Friday, February 23, 2018

2013 Juke Joint Festival – Clarksdale, Mississippi

April 15, 2013 by  
Filed under Random Notes

I passed through Clarksdale, Mississippi, this weekend. Clarksdale was celebrating the 10th annual Juke Joint Festival. Clarksdale is the hometown of many legendary blues artists. Much of the current economy appears to be centered on tourism. There is still a worldwide thirst for genuine blues music. I noticed several folks that talked funny there.

Clarksdale is all about the blues, but I didn’t see any genuine juke joints while I was there. Growing up in the heart of the Mississippi Delta in Greenville, I became well acquainted with juke joints. That’s where under aged white boys would acquire adult beverages. The purchases would take place during the day when business was slow and there was less of a crowd. If you drove by those same places at night you would know that the places were “rocking” with the blues and early rock and roll, but the juke joints weren’t considered safe for us after dark.  Many juke joints were out on country roads, not on the main highways like 61, 82 or #1.

Street Scene - Juke Joint Festival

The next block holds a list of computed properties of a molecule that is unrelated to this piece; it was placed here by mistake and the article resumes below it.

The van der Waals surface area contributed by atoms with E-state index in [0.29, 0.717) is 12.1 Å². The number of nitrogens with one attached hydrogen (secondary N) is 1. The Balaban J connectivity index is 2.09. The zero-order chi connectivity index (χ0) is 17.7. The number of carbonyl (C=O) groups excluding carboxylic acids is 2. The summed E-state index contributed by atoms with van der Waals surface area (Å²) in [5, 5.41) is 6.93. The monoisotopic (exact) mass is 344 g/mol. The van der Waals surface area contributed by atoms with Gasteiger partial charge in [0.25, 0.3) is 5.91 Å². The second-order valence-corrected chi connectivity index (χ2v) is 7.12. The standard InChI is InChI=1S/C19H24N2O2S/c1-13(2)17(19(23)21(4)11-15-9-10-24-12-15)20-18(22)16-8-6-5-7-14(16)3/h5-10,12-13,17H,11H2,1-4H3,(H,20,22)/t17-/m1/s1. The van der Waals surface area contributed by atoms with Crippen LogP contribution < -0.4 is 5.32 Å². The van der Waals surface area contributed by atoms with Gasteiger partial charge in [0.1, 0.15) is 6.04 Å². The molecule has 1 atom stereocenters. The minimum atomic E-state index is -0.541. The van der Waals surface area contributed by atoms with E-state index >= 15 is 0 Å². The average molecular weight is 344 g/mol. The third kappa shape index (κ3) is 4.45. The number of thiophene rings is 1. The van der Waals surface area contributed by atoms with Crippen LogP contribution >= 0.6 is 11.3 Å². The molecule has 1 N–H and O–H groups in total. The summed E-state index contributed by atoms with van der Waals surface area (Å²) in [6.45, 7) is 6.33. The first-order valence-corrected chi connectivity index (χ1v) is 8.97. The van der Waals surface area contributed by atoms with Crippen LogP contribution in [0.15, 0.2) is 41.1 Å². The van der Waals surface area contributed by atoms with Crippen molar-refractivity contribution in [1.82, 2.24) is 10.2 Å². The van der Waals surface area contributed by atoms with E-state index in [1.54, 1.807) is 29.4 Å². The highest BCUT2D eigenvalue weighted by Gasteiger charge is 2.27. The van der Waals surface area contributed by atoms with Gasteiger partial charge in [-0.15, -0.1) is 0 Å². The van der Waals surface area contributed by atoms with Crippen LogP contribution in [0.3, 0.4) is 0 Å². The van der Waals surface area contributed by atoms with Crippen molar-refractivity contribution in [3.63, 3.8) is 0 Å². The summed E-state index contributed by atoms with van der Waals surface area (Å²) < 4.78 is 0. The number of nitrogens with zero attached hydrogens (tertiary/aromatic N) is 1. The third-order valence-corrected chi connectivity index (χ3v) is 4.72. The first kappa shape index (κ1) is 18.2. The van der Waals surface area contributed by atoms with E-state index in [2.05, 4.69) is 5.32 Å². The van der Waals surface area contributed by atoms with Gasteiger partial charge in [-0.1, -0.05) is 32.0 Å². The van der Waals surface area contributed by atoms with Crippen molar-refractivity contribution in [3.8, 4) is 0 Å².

Speaking of highways, Clarksdale is the location at the “crossroads” of Highways 61 and 49 where the late Robert Johnson allegedly sold his soul to the devil. As the story goes, Robert Johnson was a guitar player but was not particularly good. He left Leflore County near Greenwood and was gone for a few weeks.  He returned and said he had made a deal with the devil at the crossroads and returned to be one of the greatest players of all time. Shortly thereafter he died in Leflore County.  A loose version of this story appeared in “O Brother, Where Art Thou?”

The intersection of Highways 49 and 61 is also the same “Crossroads” that artists like Eric Clapton have sung about for decades.

CrossroadsWhile I was in Clarksdale, I did see several amazing local artists perform.

I saw the SUPERBAD String Band with Mississippi Millie.SuperBAD String BandI saw Robert “Bilbo” Walker do some incredible picking, playing with has thumb and index finger like nobody else.

Robert Bilbo WalkerT Model Ford was at the event but is in poor health and was not able to play this year.

I got to see the Riverside Hotel. The Riverside Hotel was the home away from home for almost every blues musician from other parts of the country that played in Clarksdale. It was started in 1944 by Mrs. Z.L Ratliff. It was operated by her son Frank “Rat” Ratliff until his death two and a half weeks ago (March 28, 2013). The Riverside Hotel housed many blues players, such as Sonny Boy Williamson II, Ike Turner who lived in and out of Clarksdale, and Robert Nighthawk. Bessie Smith died there in 1937 when it was a hospital for African Americans.

Riverside HotelNo festival would be complete without “Man’s Best Friend.”

IMG_5255And dogs love cats!

Cat HeadThen there was the Black Smoke Bluesologist, (whatever that means) slapping down some mighty good blues tunes.

Black Smoke BluesologistIf you are ever in the Mississippi Delta, check out some authentic blues music in Clarksdale.  You won’t regret it.

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